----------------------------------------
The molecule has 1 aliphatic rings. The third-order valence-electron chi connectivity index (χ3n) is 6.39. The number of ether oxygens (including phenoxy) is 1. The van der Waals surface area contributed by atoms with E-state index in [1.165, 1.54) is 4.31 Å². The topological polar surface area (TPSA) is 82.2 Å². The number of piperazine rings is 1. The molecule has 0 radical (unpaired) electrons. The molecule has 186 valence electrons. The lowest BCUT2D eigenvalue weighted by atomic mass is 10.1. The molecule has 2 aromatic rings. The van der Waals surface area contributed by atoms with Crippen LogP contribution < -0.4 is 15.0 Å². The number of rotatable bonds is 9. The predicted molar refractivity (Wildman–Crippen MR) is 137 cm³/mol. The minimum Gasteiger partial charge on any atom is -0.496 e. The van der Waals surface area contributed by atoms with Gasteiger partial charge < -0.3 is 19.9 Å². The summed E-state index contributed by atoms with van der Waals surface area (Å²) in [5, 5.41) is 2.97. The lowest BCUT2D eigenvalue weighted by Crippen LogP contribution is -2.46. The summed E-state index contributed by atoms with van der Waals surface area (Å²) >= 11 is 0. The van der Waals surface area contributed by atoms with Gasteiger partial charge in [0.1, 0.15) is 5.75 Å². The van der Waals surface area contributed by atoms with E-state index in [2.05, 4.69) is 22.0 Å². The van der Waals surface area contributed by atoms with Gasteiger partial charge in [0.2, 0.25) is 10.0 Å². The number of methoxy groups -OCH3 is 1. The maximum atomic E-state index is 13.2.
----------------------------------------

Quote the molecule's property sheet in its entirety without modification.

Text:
The molecule has 1 aliphatic rings. The third-order valence-electron chi connectivity index (χ3n) is 6.39. The number of ether oxygens (including phenoxy) is 1. The van der Waals surface area contributed by atoms with E-state index in [1.165, 1.54) is 4.31 Å². The topological polar surface area (TPSA) is 82.2 Å². The number of piperazine rings is 1. The molecule has 0 radical (unpaired) electrons. The molecule has 186 valence electrons. The lowest BCUT2D eigenvalue weighted by atomic mass is 10.1. The molecule has 2 aromatic rings. The van der Waals surface area contributed by atoms with Crippen LogP contribution < -0.4 is 15.0 Å². The number of rotatable bonds is 9. The predicted molar refractivity (Wildman–Crippen MR) is 137 cm³/mol. The minimum Gasteiger partial charge on any atom is -0.496 e. The van der Waals surface area contributed by atoms with Gasteiger partial charge < -0.3 is 19.9 Å². The summed E-state index contributed by atoms with van der Waals surface area (Å²) in [5, 5.41) is 2.97. The lowest BCUT2D eigenvalue weighted by Crippen LogP contribution is -2.46. The summed E-state index contributed by atoms with van der Waals surface area (Å²) >= 11 is 0. The van der Waals surface area contributed by atoms with Gasteiger partial charge in [0.1, 0.15) is 5.75 Å². The van der Waals surface area contributed by atoms with E-state index in [2.05, 4.69) is 22.0 Å². The van der Waals surface area contributed by atoms with Gasteiger partial charge in [0.2, 0.25) is 10.0 Å². The number of methoxy groups -OCH3 is 1. The maximum atomic E-state index is 13.2.